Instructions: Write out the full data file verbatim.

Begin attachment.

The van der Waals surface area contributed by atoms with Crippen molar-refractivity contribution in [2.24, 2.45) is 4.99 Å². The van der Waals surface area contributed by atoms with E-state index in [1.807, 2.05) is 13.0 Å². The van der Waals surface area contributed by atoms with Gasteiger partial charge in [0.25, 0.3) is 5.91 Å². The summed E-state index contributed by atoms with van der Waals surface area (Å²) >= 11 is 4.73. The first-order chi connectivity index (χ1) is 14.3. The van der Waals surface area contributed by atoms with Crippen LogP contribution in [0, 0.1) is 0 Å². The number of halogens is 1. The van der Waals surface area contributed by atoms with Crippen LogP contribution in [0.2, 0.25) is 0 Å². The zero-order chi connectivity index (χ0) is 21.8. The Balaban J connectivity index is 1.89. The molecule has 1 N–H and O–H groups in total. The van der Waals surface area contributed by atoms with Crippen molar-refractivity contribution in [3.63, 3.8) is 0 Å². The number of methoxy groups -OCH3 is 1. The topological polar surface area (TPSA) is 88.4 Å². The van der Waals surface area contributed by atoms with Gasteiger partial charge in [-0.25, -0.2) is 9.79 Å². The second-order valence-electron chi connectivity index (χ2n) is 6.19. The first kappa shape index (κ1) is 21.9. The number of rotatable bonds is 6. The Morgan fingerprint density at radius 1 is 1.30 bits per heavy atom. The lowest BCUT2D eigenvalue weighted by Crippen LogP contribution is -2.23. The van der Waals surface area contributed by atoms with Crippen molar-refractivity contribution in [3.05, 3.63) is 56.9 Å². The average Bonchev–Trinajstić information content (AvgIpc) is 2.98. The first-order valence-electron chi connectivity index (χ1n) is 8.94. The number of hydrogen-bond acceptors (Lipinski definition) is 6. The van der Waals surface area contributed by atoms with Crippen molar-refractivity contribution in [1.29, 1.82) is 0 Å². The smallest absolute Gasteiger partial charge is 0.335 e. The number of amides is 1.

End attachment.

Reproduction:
The van der Waals surface area contributed by atoms with Crippen molar-refractivity contribution in [2.24, 2.45) is 4.99 Å². The van der Waals surface area contributed by atoms with E-state index in [1.807, 2.05) is 13.0 Å². The van der Waals surface area contributed by atoms with Gasteiger partial charge in [0.25, 0.3) is 5.91 Å². The summed E-state index contributed by atoms with van der Waals surface area (Å²) >= 11 is 4.73. The first-order chi connectivity index (χ1) is 14.3. The van der Waals surface area contributed by atoms with Crippen LogP contribution in [0, 0.1) is 0 Å². The number of halogens is 1. The van der Waals surface area contributed by atoms with Crippen LogP contribution in [0.2, 0.25) is 0 Å². The zero-order chi connectivity index (χ0) is 21.8. The Balaban J connectivity index is 1.89. The molecule has 1 N–H and O–H groups in total. The van der Waals surface area contributed by atoms with Crippen molar-refractivity contribution in [3.63, 3.8) is 0 Å². The number of methoxy groups -OCH3 is 1. The topological polar surface area (TPSA) is 88.4 Å². The van der Waals surface area contributed by atoms with Gasteiger partial charge in [-0.25, -0.2) is 9.79 Å². The second-order valence-electron chi connectivity index (χ2n) is 6.19. The first kappa shape index (κ1) is 21.9. The number of rotatable bonds is 6. The Morgan fingerprint density at radius 1 is 1.30 bits per heavy atom. The lowest BCUT2D eigenvalue weighted by Crippen LogP contribution is -2.23. The van der Waals surface area contributed by atoms with Crippen molar-refractivity contribution in [3.05, 3.63) is 56.9 Å². The average Bonchev–Trinajstić information content (AvgIpc) is 2.98. The first-order valence-electron chi connectivity index (χ1n) is 8.94. The number of hydrogen-bond acceptors (Lipinski definition) is 6. The van der Waals surface area contributed by atoms with Crippen molar-refractivity contribution in [1.29, 1.82) is 0 Å². The smallest absolute Gasteiger partial charge is 0.335 e. The number of amides is 1.